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Offline Tumeni

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Original thread - https://forum.tfes.org/index.php?topic=11968.0


1. Kaysing never worked for NASA, so he was never a "NASA Rocketdyne Engineer"

Based on his employment history at Wikipedia, thus;

"Kaysing began work as the senior technical writer at Rocketdyne, starting on February 13, 1956. On September 24, 1956,
he became a service analyst; starting September 15, 1958, he worked as a service engineer; and starting on October 10, 1962,
as a publications analyst.

From 1956 to 1963 Kaysing also served as head of technical publications for Rocketdyne, where Saturn V rocket engines were
designed and built. On May 31, 1963, he resigned for personal reasons."



2. He left Rocketdyne in 1963, at the point where the Apollo programme had not even launched its first crewed Earth orbital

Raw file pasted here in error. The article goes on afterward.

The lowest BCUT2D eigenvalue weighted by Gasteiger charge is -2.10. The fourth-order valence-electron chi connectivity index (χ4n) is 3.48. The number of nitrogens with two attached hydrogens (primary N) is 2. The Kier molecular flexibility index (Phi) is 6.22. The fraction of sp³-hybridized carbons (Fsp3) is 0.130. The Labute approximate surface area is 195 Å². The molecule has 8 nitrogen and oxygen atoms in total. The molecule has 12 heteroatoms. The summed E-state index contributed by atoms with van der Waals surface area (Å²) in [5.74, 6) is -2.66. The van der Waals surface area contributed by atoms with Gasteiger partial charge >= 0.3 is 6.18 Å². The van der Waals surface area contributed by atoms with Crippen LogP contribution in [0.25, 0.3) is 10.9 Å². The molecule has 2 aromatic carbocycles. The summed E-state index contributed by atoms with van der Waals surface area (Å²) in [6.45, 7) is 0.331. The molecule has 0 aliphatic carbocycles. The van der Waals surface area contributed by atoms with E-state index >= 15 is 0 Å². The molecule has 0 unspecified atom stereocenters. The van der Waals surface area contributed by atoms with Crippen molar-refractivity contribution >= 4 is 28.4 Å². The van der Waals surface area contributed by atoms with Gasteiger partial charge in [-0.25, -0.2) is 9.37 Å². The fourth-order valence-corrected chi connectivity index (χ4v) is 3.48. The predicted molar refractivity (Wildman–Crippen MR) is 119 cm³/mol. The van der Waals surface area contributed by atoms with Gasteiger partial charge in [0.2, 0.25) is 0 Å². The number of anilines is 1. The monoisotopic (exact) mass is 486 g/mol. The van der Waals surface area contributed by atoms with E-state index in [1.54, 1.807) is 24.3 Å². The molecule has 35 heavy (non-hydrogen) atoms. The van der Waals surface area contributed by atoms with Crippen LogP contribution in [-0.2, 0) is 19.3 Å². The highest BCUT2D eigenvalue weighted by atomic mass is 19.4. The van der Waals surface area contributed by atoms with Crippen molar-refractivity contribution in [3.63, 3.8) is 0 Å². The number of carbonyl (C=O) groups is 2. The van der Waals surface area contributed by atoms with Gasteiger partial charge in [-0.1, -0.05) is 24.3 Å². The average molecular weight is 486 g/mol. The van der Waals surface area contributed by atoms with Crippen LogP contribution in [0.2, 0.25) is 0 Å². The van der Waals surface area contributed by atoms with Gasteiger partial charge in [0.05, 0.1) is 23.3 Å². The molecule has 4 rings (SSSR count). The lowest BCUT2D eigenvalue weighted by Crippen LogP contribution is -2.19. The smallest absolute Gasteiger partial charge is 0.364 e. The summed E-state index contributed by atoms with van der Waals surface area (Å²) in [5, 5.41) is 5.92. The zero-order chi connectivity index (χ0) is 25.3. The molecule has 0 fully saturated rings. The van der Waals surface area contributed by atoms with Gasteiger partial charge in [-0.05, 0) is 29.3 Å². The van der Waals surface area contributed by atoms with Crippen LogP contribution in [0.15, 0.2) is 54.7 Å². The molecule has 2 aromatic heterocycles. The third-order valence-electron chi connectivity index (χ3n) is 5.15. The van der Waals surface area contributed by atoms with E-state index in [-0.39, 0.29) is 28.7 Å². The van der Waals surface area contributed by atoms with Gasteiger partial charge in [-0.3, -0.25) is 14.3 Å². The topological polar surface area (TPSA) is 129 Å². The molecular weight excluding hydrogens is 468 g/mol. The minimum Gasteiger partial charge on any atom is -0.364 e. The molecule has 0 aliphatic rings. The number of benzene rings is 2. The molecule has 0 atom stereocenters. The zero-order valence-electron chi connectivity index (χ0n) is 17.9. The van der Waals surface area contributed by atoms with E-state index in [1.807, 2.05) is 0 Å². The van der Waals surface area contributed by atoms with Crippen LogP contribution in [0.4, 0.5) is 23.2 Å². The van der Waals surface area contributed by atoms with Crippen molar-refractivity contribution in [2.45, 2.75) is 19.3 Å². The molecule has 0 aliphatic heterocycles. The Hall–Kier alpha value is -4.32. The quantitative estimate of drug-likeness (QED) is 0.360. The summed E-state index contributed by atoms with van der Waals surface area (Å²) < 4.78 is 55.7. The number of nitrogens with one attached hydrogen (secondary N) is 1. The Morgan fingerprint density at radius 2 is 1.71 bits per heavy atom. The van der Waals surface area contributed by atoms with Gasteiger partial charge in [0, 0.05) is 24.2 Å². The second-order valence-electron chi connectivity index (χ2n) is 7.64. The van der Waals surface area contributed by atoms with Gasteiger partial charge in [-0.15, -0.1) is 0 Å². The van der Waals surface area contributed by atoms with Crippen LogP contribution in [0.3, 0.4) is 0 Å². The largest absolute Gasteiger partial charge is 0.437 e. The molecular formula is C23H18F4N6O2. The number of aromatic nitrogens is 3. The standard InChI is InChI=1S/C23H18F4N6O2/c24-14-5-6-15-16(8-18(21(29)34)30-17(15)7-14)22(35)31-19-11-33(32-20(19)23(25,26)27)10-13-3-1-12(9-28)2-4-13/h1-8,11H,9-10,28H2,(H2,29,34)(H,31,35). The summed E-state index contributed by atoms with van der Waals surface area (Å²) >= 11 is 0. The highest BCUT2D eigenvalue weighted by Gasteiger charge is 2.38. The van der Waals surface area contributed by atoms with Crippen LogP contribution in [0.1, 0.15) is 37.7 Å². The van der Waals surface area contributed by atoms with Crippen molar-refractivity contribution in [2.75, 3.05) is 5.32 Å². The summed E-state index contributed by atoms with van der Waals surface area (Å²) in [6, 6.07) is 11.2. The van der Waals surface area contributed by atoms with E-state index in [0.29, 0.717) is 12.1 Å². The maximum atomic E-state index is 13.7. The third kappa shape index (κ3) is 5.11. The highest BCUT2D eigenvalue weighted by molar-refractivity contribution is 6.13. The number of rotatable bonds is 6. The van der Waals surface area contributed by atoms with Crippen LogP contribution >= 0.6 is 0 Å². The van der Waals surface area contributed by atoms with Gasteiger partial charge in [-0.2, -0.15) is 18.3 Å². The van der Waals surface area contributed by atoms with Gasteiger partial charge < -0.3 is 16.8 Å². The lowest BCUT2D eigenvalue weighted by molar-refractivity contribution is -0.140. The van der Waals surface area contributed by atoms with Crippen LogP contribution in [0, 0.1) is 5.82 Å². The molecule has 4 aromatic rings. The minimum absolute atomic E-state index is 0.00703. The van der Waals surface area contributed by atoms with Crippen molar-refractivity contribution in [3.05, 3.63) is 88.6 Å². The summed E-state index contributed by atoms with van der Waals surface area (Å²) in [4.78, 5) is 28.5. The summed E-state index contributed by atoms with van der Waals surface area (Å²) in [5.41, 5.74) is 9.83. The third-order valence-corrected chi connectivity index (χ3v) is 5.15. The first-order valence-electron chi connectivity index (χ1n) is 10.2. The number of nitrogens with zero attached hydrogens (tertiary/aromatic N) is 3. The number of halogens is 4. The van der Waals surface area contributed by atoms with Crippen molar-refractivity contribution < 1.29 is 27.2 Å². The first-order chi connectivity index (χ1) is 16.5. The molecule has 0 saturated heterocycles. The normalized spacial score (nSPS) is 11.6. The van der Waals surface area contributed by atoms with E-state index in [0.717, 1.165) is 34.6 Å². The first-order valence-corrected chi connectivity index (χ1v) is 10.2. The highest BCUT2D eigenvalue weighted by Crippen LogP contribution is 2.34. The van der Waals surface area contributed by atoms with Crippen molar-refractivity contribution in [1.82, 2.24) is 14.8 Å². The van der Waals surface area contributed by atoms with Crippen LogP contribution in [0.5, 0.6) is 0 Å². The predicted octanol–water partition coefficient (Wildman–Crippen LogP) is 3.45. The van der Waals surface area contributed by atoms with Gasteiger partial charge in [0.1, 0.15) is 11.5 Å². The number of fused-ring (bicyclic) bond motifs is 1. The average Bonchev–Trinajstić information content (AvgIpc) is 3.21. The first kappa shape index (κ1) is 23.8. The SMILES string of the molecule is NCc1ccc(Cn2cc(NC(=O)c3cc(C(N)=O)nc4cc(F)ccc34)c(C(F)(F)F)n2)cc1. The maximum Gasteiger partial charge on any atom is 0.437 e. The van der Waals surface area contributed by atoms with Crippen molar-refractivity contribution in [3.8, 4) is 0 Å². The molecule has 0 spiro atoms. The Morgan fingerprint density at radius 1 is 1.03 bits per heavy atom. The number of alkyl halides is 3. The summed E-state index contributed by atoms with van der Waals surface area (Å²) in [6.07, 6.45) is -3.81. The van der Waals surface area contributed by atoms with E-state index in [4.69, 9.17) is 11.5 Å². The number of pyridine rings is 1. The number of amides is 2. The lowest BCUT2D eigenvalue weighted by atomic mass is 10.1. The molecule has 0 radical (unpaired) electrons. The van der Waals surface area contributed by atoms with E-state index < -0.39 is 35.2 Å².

mission. Without access to anything beyond that point, what would he know?

3. The above shows him working as an analyst or publications specialist for longer than he worked as an engineer. So why should
any credence be placed on what he claims?

4. The claim that he "worked with NASA" is vague and unclear, at best. Nothing in his employment history suggests he worked
directly with them at any point, beyond the possibility of some interaction on the Saturn V engines. Does this really qualify
him as an expert on the whole project?


The content of the video has been comprehensively debunked on YouTube. Links to follow.
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Pete Svarrior "We are not here to directly persuade anyone ... You mistake our lack of interest in you for our absence."

Tom Bishop "We are extremely popular and the entire world wants to talk to us. We have better things to do with our lives than have in depth discussions with every single curious person. You are lucky to get one sentence dismissals from us"